Cannabis CBD

Cannabis Businesses Are Running More Geofenced Campaigns. Here’s Why

While geofenced campaigns and foot traffic attribution are old hat for mainstream brands, they represent a new frontier for cannabis businesses.

Despite widespread legalization in many states, the cannabis industry has been shut out from many of the most effective marketing and advertising strategies. In some cases, those restrictions come in the form of strict state and federal laws. In other cases, it’s simply due to a lack of ad tech platforms willing to accept their campaigns.

But times are changing, and new doors are opening up to businesses in the cannabis industry.

With many states labeling cannabis businesses as “essential” during the coronavirus lockdowns, the industry as a whole is riding high. Dispensaries are seeing traffic increases of several hundred percent to their online ordering and curbside pickup programs, helping them weather the economic storm that many businesses are facing. Now, with lockdown orders ending in many parts of the country, these businesses are looking to build on the momentum and investing in marketing solutions previously reserved for more mainstream brands.

“Most agencies today are still tiptoeing around their involvement in cannabis and CBD but everyone sees the growth potential in this industry,” says Chris Shreeve, co-founder of the programmatic agency PrograMetrix. “It is really important for brands to find service providers that have a vested interest in the growth of this industry and aren’t just trying to ride on the coattails of our budding industry.”

Shreeve’s agency recently formed a partnership with the cannabis-specific ad tech platform Safe-Reach to help its cannabis clients run geofenced advertising campaigns — something they hadn’t been able to do before.

Although geofencing is a digital advertising tactic that brands in other industries have been using for years, cannabis businesses have struggled to find ways to target consumers on their mobile devices. With the new partnership between PrograMetrix and Safe-Reach, cannabis businesses can reach consumers on mobile devices using the location services on their phones.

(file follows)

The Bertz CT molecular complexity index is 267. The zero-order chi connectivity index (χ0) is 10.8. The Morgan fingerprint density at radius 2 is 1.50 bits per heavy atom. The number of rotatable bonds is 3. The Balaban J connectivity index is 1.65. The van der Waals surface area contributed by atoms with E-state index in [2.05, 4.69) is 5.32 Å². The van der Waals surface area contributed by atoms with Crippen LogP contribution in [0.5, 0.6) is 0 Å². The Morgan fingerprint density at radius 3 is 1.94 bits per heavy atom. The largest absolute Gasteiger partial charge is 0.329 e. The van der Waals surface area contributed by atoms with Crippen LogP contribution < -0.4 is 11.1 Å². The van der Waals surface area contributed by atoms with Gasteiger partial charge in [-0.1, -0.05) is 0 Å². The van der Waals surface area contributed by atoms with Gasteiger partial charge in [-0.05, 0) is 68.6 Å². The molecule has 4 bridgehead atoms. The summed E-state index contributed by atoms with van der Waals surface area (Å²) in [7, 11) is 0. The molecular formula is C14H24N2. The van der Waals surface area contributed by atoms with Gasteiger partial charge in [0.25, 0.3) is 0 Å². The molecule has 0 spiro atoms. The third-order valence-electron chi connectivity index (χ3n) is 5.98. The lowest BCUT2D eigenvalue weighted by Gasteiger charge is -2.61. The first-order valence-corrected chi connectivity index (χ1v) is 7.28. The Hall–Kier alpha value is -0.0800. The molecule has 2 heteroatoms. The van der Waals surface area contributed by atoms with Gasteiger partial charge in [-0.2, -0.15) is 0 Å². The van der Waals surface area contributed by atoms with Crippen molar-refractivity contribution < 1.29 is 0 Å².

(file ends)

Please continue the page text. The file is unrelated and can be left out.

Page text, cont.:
“If you are at a restaurant by a nearby dispensary, geofencing allows you to reach consumers within a certain radius of your store to encourage store visitation,” Shreeve says.

Because most cannabis brands and retailers have a hyper-local footprint, and few companies have stores in multiple states or nationally recognized brands, cannabis marketers can have a hard time reaching consumers on their devices in a targeted way. With geofencing, these same marketers will be able to accurately target known cannabis consumers, while maintaining total control over the size and scale of their campaigns.

Cannabis brands have also traditionally struggled to track campaigns from an impression to the actual sale. Since the majority of cannabis transactions are done in cash, retailers and brands have limited ways to quantify the impact that advertising has on sales. Through foot traffic attribution, Shreeve says businesses can now track consumers who have seen their ad campaigns and gone to their actual retail stores.

“Now, we cannot actually determine what was purchased or the total basket size of that consumer, but we can use foot-traffic attribution data to see the conversion percentage between how many impressions we served, how many consumers clicked the ads, and then how many of those users actually ended up at a dispensary,” he says.

Shreeve and his family have deep roots in the cannabis industry, dating back to when it was only medically legal in the state of Washington. That experience is what opened Shreeve’s eyes to the lack of mainstream technologies available for cannabis advertising, and it is part of the reason why he has worked at PrograMetrix to open those doors for clients in emerging spaces. Once cannabis started to take off, Shreeve says he knew it was time to jump in headfirst with industry-specific advertising solutions.

The global coronavirus crisis has made operating in an already-complicated industry even more challenging. However, Shreeve says the pandemic has unintentionally led a number of cannabis retailers and brands to use their digital assets more aggressively than before.

Shreeve doesn’t see consumer behavior changing much in the near future or the demand for cannabis and CBD decreasing. He believes cannabis brands are going to need to market directly to consumers to educate them on the value of their products.

“Pre-Covid, cannabis brands didn’t really care about their website presence because they couldn’t actually sell products directly on their website. They focused their marketing efforts on budtender education and in-store training,” he says. “Now, retailers aren’t seeing the same level of foot traffic as before and are leveraging online ordering and curbside pickup as a safer way to purchase products during the pandemic.”

Stephanie Miles is a senior editor at Street Fight.Rainbow over Montclair

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